Almost all of the Debenhams stores are still empty a year after the collapse

About 90% of former Debenhams stores remain empty, almost a year after the department store closed its doors for the last time, as a sign of the challenge of reinventing highways across the country.

As many as 8,000 outlets were empty last year, according to a report by High Street Analyst Local Data Company (LDC).

However, that was less than the 11,319 net closures in 2020, as fewer businesses fell into administration, when more than 43,000 new businesses opened, an increase of more than 10%.

Fast-food outlets, barbers, grocery stores, cafes and beauty salons were the fastest growing sectors, as independent businesses took advantage of cheap rents to open.

There was also a significant bounce-back in the leisure industry, with a net 52 outlets closing more than 2,640 a year ago as restrictions on dining out were relaxed and takeaway businesses continued to grow. Clothing stores, banks, charities and pubs were the worst hit.

Lucy Stanton, commercial director at LDC, said department stores were a particular problem, with only 12% of recently vacated sites now being restored, while only one-fifth of former BHS outlets were empty five years after the department store collapsed. The cost of fitting and maintaining such large sites.

Landlords and councilors need to think outside of the retailer to fill the space because there was a “knock-on effect” on the attractiveness of a city or shopping center when the original sites were empty, he said.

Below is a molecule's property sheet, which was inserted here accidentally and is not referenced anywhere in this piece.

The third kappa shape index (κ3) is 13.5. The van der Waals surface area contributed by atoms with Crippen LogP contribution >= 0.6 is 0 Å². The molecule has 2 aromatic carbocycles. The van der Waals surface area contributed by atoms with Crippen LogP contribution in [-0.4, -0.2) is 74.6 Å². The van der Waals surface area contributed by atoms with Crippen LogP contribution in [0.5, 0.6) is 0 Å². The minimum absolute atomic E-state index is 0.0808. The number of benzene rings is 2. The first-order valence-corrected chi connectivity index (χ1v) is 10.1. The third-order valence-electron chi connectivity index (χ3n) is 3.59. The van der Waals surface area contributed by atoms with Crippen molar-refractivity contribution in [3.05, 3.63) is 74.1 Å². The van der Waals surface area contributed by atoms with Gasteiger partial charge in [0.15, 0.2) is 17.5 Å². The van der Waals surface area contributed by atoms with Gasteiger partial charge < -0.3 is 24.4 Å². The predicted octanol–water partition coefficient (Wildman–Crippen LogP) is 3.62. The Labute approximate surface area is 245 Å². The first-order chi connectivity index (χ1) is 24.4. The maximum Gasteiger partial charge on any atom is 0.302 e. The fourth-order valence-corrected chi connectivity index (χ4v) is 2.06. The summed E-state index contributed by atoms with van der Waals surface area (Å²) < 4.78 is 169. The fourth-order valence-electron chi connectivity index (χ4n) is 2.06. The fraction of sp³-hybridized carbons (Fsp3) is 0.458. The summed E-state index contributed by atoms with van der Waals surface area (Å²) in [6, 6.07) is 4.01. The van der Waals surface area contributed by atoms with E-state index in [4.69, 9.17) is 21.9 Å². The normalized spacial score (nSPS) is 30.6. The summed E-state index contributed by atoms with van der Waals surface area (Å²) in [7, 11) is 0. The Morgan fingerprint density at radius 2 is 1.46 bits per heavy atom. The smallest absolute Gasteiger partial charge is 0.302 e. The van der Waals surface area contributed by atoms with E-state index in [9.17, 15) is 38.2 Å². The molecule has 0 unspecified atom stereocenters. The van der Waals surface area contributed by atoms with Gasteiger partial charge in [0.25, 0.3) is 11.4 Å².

Ongoing projects include converting Gloucester’s former Debenhams to a student campus, while Manchester’s Kendall’s Building, House of Fraser’s home, will be converted into an office.

There are signs of recovery as homeowners quickly rebuild vacant buildings to adapt to a new shopping and leisure landscape. After six years of growth, the vacancy ratio has dropped from 14.5% to 14.4%.

In 2021, more than 9,100 retail and leisure campuses were rebuilt, about 49% more than the previous year. However, 5% of High Street outlets have been vacant for more than three years and 6% of shopping centers, according to the report.

The LDC has forecast a gradual decline in vacancy rates over the next few years, but does not expect a rapid return to pre-epidemic levels. It says “drastic measures” are needed to adapt shopping destinations, including further redevelopment – and that next year the number of shops and high street services, such as banks and leisure businesses, could fall by 9,000.

The report identifies inflation due to the end of commercial rent suspensions, business relief and grants for occupiers and local authorities this spring, as well as higher costs for retailers, rising interest rates and a national insurance hike. It says these factors could “probably make 2022 another challenging year for retailers.”


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